Home Features The best camera and lens for street photography. Discuss

The best camera and lens for street photography. Discuss

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We’re diving headfirst into deep waters here — but it should be good for the soul. The question is, just what is the best camera for street photography? Traditionalists tend to favour Leica rangefinders with a cooking 35mm Summicron aboard. They see it as the benchmark. They could be right. But I have some alternative views.

Many photographers have a thing about the Fuji X100 series; others still cleave to the defunct-but-still-competitive Leica X1 and X2. Eric Kim is besotted with the Ricoh GR, judging by the number of blog posts he devotes to extolling this paragon of compact form and peerless results.

There are countless other protagonists favouring various cameras and lenses and none of them is without strong views on the matter. In short, deep, but definitely not still waters.

Let’s face it, though, any camera will suffice for street photography which, in its loosest definition, is the sort of everyday snapping we indulge in almost anywhere, especially when travelling to new places.

There’s a good case to be made for the smartphone to fill this need, of course. It is perhaps the ultimate stealth camera for unobtrusive street photography because almost everyone is seen clutching a phone.

You get noticed these days only if you don’t have a smartphone in front of your face or are not walking zombie-like while texting on the go

Ideals

What, though, are the ideal parameters for effortless street photography? You may ponder this as you lurk for hours at the top of a spiral staircase waiting for a random cyclist to pass your line of vision. Or, perhaps, muse while loitering next to a puddle expecting some unfortunate to be forced to skip over at any moment. Of such happenings are decisive moments made.

To get the discussion rolling, here are a few desirable ingredients for successful street photography:

  • A compact and, therefore, unobtrusive body: This is where huge DSLRs and mirrorless cameras with massive zooms come unstuck. Got to remember not to frighten the horses, you know, Old Chap.
  • A slow aperture: For quick-on-the-draw shots with almost everything in focus, you’ll find that f/8 is a good compromise. Brave is the street photographer who uses a Noctilux at f/0.95. A slow lens also brings compactness of form, thus further sanitising your rig.
  • Lurking: There’s a tendency to stride down the street, snapping at random. But the best results (so I am told) come from having the patience to lurk, waiting for the haruspex to inspect the entrails. Lurking is a habit most beneficial to street photography and to divining the decisive moment.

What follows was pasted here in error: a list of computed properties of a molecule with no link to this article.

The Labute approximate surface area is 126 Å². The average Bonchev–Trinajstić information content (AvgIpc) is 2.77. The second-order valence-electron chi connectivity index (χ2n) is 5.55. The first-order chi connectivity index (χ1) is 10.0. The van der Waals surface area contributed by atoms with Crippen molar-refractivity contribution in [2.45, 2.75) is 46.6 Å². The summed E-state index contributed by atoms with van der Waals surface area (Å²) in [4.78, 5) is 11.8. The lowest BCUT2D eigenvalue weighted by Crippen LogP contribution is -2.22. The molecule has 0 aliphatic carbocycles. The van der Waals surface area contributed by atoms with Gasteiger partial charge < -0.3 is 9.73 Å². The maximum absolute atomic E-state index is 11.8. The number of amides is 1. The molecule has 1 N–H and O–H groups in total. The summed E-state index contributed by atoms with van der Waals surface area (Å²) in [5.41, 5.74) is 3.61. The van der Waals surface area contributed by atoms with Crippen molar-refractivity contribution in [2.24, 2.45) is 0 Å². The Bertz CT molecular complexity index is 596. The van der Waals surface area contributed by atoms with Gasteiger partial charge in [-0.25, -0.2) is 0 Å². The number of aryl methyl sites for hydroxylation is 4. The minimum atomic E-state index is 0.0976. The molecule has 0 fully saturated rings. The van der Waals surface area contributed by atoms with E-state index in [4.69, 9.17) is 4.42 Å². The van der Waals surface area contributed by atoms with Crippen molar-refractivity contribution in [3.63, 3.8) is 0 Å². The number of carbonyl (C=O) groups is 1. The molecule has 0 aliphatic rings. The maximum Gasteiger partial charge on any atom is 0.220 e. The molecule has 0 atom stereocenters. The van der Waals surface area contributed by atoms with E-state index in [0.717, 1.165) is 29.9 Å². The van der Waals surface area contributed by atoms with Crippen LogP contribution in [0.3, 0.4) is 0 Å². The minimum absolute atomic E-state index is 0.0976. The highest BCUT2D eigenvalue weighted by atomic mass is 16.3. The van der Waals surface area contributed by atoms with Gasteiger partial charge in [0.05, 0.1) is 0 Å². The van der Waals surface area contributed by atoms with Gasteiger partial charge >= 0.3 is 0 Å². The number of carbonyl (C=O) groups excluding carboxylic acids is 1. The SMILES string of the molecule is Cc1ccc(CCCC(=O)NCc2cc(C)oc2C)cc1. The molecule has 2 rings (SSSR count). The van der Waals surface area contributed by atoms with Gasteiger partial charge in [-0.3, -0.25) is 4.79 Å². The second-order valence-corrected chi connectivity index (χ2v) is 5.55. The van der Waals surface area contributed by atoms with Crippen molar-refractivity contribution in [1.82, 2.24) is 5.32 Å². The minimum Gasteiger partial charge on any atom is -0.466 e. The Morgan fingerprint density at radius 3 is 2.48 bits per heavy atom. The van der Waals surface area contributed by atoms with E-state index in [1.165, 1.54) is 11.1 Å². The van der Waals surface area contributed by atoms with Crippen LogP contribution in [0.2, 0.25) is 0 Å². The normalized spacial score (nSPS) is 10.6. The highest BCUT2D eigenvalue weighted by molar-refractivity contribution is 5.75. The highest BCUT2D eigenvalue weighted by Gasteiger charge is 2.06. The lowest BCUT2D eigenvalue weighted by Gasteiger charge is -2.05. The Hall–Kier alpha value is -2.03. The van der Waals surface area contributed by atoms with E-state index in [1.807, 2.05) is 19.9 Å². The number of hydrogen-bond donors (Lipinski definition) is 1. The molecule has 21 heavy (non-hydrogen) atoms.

Haruspices were pretty good at diving the decisive moment. Now we have things easier. Just lurk until the moment happens.
Haruspices were pretty good at divining the decisive moment. Now we have things easier. Just lurk with your camera. (Image Wiki Commons)
  • A widish lens: The masters of the past were seemingly welded to their nifty fifties and I sometimes prefer this angle of view for lurking. But these days the smart money goes on the 35mm or, even, the 28mm focal length. Apart from getting more in the frame at close quarters, the wider lenses have a greater depth of field at any given aperture, thus facilitating that boon of the manual devotee, zone focus. And improvements in sensor performance mean that a post-crop to a 35mm or, even, 50mm equivalence is eminently possible.
  • Simplicity: Street photography is not all that demanding on the camera. You don’t need too many bells and whistles. You’re not shooting a football match or practising ornithology. Aperture (f/8 and all that), speed (sufficient to avoid camera shake and blur) and ISO (on the rare occasions you need to fiddle) — these are the only settings you really need consider. Therefore, it’s best to have a simple camera (which is hopefully a small camera), wholly focused on the exposure triangle and not confusing you with unnecessary options.

Difficult choice

Armed with these criteria, which camera and lens should we choose? I’ll approach this again from a Leica point of view. As I do. After all, the Leica miniature photography camera has always been the darling of the thinking photographer (comments appreciated).

Leica's X1 (right) introduced in 2009 and the later X2 with electronic viewfinder are both classic street photography tools. The Australians love them.
Leica’s X1 (right) introduced in 2009 and the later X2 with electronic viewfinder are both classic street photography tools. The Australians love them. Must be the climate (Image Wayne Gerlach)

I’ve enjoyed using the Leica X1 for street photography in the past. It’s small, unobtrusive and simple, with the physical controls that tell you the main settings at a glance. In Australia, I hear, the X1 is worshipped on the altar of minimalism. Aussie aficionados have been known to prostrate themselves before that little camera. The X1 chief priest, aka The Sage of Terrigal, is convincing in his passion.